So all the other parts that can all run on containers are:

  • Nginx
  • Gunicorn
  • Sendmail

For simplicity sake I'm going to gloss over redis as cache and user session. I'm also not that keen to include sendmail because it introduces more complexity and another component - namely message queues.

Lets start Containerising our Django Application

Alright so I'm assuming that you know python and django pretty well and have at least deployed a django app into production (the traditional way).

So we have all the code, we just need to get it runnning in a container - locally.

A good resource to use is ruddra's docker-django repo. You can use some of his Dockerfile examples.

First install docker engine

Let's get it running in docker using just a docker file. Create a file called Dockerfile in the root of the project.


# pull official base image - set the exact version of python
FROM python:3.8.0

LABEL maintainer="Your Name <your@email.com>"

# set environment variables
ENV PYTHONDONTWRITEBYTECODE 1
ENV PYTHONUNBUFFERED 1

# Install dependencies
RUN pip install --no-cache-dir -U pip

# Set the user to run the project as, do not run as root
RUN useradd --create-home code
WORKDIR /home/code
USER code

COPY path/to/requirements.txt /tmp/
RUN pip install --user --no-cache-dir -r /tmp/requirements.txt

# Copy Project
COPY . /home/code/

# Documentation from person who built the image to person running the container
EXPOSE 8000

CMD python manage.py runserver 0.0.0.0:8000

A reference on the Dockerfile commands

Remember to update the settings of the project so that:

ALLOWED_HOSTS = ['127.0.0.1', '0.0.0.0']

Now let us build the image and run it:


docker build . -t company/project
docker run -p 8000:8000 -i --name project -t company/project --name project

Now everthing should just work!...go to: http://0.0.0.0:8000>/code>

 

Pros and Cons of OKD, Portainer and Kubernetes and Docker Swarm Mode Underlying

If you are about to make a choice about which container orchestrator, sheduler or paltform to choose you have a tough decision ahead. It is difficult to understand the nuances, features and limitations of each platform without having tried them out for a while. I am focusing on your own cluster - ie. not using a public cloud provider like Amazon EKS or Azure Container Service.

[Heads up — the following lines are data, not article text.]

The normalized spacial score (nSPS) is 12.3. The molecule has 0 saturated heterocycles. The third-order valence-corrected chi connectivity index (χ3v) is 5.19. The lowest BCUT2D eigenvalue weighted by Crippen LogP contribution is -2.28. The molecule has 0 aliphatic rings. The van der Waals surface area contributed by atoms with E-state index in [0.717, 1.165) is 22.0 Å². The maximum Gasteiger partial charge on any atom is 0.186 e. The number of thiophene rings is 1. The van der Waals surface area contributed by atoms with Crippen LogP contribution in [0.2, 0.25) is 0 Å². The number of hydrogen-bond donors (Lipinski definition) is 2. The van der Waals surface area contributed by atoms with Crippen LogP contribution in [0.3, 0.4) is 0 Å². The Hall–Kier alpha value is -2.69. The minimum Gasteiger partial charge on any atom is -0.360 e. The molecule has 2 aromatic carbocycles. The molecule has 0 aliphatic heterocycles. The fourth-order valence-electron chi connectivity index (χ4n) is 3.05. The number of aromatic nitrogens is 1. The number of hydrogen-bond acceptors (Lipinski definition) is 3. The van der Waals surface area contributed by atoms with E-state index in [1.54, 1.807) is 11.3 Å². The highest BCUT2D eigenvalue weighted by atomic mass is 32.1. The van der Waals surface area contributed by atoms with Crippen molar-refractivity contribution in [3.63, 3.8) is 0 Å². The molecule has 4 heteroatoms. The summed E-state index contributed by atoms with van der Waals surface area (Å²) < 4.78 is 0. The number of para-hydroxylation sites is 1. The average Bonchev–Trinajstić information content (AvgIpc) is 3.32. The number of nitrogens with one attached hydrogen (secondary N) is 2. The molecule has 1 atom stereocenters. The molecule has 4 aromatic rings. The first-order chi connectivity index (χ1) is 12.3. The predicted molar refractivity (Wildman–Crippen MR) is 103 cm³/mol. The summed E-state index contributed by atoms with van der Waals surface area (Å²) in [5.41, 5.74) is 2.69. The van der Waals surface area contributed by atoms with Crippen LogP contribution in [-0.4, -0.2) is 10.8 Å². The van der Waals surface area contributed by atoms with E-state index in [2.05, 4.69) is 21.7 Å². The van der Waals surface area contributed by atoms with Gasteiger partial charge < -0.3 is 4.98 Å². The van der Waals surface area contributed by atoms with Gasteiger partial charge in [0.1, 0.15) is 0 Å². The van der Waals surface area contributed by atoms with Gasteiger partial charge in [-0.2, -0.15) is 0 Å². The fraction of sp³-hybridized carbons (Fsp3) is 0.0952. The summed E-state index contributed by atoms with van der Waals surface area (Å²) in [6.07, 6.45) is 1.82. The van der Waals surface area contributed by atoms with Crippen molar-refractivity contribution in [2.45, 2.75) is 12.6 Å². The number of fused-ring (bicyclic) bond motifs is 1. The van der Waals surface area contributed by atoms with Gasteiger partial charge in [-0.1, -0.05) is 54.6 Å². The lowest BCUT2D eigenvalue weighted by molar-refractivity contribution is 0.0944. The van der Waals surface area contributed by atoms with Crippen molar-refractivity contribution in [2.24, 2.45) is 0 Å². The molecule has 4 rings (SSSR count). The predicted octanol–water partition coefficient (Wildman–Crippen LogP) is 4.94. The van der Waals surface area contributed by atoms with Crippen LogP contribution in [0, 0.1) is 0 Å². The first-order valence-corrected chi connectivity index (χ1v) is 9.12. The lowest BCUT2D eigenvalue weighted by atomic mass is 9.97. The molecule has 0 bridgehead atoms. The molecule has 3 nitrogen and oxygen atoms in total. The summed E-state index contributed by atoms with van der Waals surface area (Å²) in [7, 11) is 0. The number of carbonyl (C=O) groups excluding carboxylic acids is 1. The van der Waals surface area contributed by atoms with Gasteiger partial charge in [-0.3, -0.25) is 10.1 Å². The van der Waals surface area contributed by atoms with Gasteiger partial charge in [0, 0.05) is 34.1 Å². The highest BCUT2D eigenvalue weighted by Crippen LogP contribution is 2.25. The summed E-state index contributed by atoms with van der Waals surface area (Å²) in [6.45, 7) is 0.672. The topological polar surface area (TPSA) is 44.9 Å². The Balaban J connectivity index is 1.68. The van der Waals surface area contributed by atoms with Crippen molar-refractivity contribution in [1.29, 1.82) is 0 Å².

So in this short post, I'm going to tell you the main issues and features to look out for.

Openshift OKD

Kubernetes optimized for continuous application development and multi-tenant deployment.

Issues / Cons

  • Bad developer experience as containers don't just work - as they cannot run as root and run as a random user - some containers can only run as root.
  • Your containers need to be specifically built for Openshift (sometime)
  • More secure and less prone to vulnerabilities as containers will never run as root user
  • Frontend can be a bit tricky

Features / Pros

  • Like most Red Hat things - great docs and well designed and stable product
  • Good default - sets up a docker registry for you - using kubernetes in a container
  • Everything is managed within OKD - routes are automatically setup - no need to open ports and point stuff all around the place
  • No support for docker-compose as kubernetes has their own way of doing things - you have to convert your docker compose files.
  • Frontend can be nice and simple

Portainer

Making Docker Management Easy - it uses Docker Swarm - no kubernetes.

Issues / Cons

  • No routes (via domain names) - you have to manually configure and manage ports and routes to the containers

Features / Pros

  • Docker developer friendly - containers just work
  • Containers run as root